Back when I gave the Snow Leopard development build a test run, I noticed something weird that I chocked up to running beta software.
My G5’s RAM was wrong, listing as 6GB when it is actually 10GB.
I didn’t think much of it and went on working on other projects.
Booting back into Leopard, I wasn’t happy to see the RAM size remained incorrect. On top of it, I ordered a cheap 2x2GB set of sticks to further boost my G5. It was time to figure out what was going on, keeping in mind that I had not messed with my RAM at all. The only thing I had done was replace the thermal paste on the CPU.
Here’s my troubleshooting process:
1 – Open up the G5 and reseat the RAM. No fix on the first go.
2 – Reset the NVRAM. No fix either.
3 – Use a tiny bit of thermal surface cleaning solution that I use on CPUs when I put fresh thermal paste on to gently clean the edges of the sticks. Again, no fix.
4 – Spray a little canned air at the empty RAM slots. Again, no fix.
4 – In frustration, I reseated the RAM with a little more firmness. All is well. For now.
My Power Mac is showing 12GB of RAM now (which is what I have in it). Another 4GB is on the way, so I will max this ancient machine out shortly. The answer is… there is no answer. Maybe this G5 is old and near death. We’ll see.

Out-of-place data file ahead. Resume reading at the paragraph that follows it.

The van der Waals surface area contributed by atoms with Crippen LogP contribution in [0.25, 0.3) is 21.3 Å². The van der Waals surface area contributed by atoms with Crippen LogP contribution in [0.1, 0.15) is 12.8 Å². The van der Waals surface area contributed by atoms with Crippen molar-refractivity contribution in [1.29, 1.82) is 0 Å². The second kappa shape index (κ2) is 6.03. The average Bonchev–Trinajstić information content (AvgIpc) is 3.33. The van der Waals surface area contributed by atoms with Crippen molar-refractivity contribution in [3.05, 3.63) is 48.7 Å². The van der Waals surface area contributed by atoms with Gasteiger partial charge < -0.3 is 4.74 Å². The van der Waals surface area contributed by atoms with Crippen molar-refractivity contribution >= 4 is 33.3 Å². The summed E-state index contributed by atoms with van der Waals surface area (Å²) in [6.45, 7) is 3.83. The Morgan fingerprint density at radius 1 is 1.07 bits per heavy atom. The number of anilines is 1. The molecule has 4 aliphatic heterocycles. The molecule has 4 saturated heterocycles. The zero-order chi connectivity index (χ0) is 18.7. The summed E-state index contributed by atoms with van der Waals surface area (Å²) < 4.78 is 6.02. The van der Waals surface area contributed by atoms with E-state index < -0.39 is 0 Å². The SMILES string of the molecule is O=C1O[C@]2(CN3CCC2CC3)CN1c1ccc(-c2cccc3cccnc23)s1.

2 thoughts on “Disappearing RAM”
Swapping sticks can also sometimes help. I also will have problems if power is down for a long time (enough for t he machine to cool down) as mine is normally on and the thermal change is enough to muck with the connections. We had a “planned” (but I didn’t get the notification) 6-hr outage one night and recovery from that was a nightmare.
Good to know. I think you are right that these quirks are more prevalent with older machines and may get more pronounced as the hardware ages.
I picked up an iMac G4 from my parent’s house (look for a post this week), and I’ve yet to replace the battery which is highly recommended for all the weird quirks that a non-working battery produces.